Archive for December, 2007



Note the discarded Entertainment Weekly in the background!  Nothing but Tolstoy for me from now on!


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While War and Peace wings (trucks?) its way to me from Amazon central, I thought I’d consult my friend and personal expert on all things Russian and literary, Dr. Inna. She’s an old friend, and she was good enough to humor me when I sent her a few questions. 

Me:  So, I’ve cooked up this project for myself — to read one of the new editions of W&P in 2008.  I’ve ordered the thing, it should come soon.   You’re the only Russian Literature expert I know, so I have some questions:

What do you think of the novel?  Have you read the whole thing?  Does everyone in your field have to read it?

Inna: I have read War and Peace many times; first time as a kid.   Everybody in my field is supposed to read it (in the original), and most students do, too. 

[So every Russian schoolchild has to read this book?  Great, so I’ll be incredibly LAME if I don’t manage to finish.]

Me:   Any thoughts on the new version (the one by the husband and wife team)?

Inna: I really like what this team of translators does with Dostoevsky, so there is no reason for them to be any worse with Tolstoy. I am not especially fond of Tolstoy, but if you are in the mood for a slow novel with “fixed beautiful forms of life passed”, War and Peace is an excellent choice. I prefer it to other works by Tolstoy, so if I were to advise you to read a novel by Tolstoy, War and Peace would be my recommendation. I like the peace parts of the novel better, and at times it seems a bother to be getting through all that French (translated in the footnotes), but it’s overall entertaining.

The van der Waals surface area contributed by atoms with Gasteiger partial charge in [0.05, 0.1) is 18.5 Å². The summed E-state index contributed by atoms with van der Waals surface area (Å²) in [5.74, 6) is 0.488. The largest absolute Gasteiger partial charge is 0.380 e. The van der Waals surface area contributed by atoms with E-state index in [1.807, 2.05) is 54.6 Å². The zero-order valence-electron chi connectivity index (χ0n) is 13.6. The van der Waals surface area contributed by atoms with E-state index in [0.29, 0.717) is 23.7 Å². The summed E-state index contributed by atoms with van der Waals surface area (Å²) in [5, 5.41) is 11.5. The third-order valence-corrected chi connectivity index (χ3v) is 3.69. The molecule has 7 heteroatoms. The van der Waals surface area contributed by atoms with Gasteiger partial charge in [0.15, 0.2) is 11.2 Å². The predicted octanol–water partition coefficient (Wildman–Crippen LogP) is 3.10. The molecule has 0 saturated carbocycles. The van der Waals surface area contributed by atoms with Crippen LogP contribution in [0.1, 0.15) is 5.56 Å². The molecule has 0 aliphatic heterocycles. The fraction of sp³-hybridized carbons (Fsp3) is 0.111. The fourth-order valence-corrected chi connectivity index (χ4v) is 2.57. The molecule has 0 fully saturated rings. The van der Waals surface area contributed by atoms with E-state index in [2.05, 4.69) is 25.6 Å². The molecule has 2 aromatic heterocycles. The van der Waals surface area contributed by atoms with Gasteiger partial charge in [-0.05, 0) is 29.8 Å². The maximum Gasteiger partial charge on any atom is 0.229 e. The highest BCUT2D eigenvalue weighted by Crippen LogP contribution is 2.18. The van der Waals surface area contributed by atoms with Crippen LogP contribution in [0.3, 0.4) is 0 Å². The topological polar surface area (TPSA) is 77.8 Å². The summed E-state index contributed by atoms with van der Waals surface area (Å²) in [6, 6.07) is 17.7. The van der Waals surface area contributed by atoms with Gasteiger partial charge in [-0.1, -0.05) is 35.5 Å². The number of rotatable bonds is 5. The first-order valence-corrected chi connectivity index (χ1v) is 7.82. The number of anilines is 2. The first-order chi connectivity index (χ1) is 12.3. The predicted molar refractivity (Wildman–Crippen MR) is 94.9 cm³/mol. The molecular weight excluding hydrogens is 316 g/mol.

[This sounds like more fun all the time!]

Me:  What do you think my chances are of making it all the way through?

Inna: I am sure you can finish it faster than in a year, it is an easy read.

[No, Inna, Curious George Flies a Kite is an easy read.  This book is almost the definition of a difficult read.  Plus, I’m a caffeine-addled, ADD-afflicted child of the Internet!  I have no hope!]

Me: Anything you think I should know?  Am I an idiot?

Inna:  You are not an idiot, though that is a title of another novel you may want to read.

[And come to think of it, I have read The Idiot.  Add that to my CV, below.   Thanks to Dr. Inna for her expertise!]

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Greetings, Gentle Reader

Welcome to my new blog, tentatively titled Overestimated.  In contrast to my other blog, which is about any random thing that flashes across the inside of my cranium, this  one has a dedicated purpose: in 2008, I plan to read War and Peace and write about the experience.   I have chosen the recent translation by Richard Pevear and Larissa Volokhonsky, because the damn thing keeps cropping up wherever I look,  in magazines, on the radio, everywhere. 

I am serious about this.  Just to show how serious I am, I bought the book from Amazon, at a cost of $24.42.  That’s Serious Guy Money.  

I also created this blog, and another one very similar to it except with the URL MISSPELLED.  Both of those Very Serious tasks, plus the initial decision to undertake this project, required about five minutes, total.   I expect this project to take up all of my free reading time for 2008.  (So suck it, Postwar, by Tony Judt!) 

Gentle reader, you are invited to take this journey with me.  Things you may expect from me, your guide:

1.  Many typographical errors, for which I apologize.

2.  A general lack of expertise on the subject.  My 19th century Russian Literature CV includes:  reading Anna Karenina over a summer in college, reading Crime and Punishment in its entirety on a train-ferry-train-metro-bus trip between Swansea, Wales and Goussainville, France (and consequently retaining almost nothing of it), and crawling my way through the empty landscape of The Brothers Karamazov  in 20-minute segments (representing my commute) over the course of a couple of years in Boston and washington D.C. 

3.  An astounding irregularity of progress.  That’s just how I roll.  

Your comments are welcome, and your readership is appreciated. 

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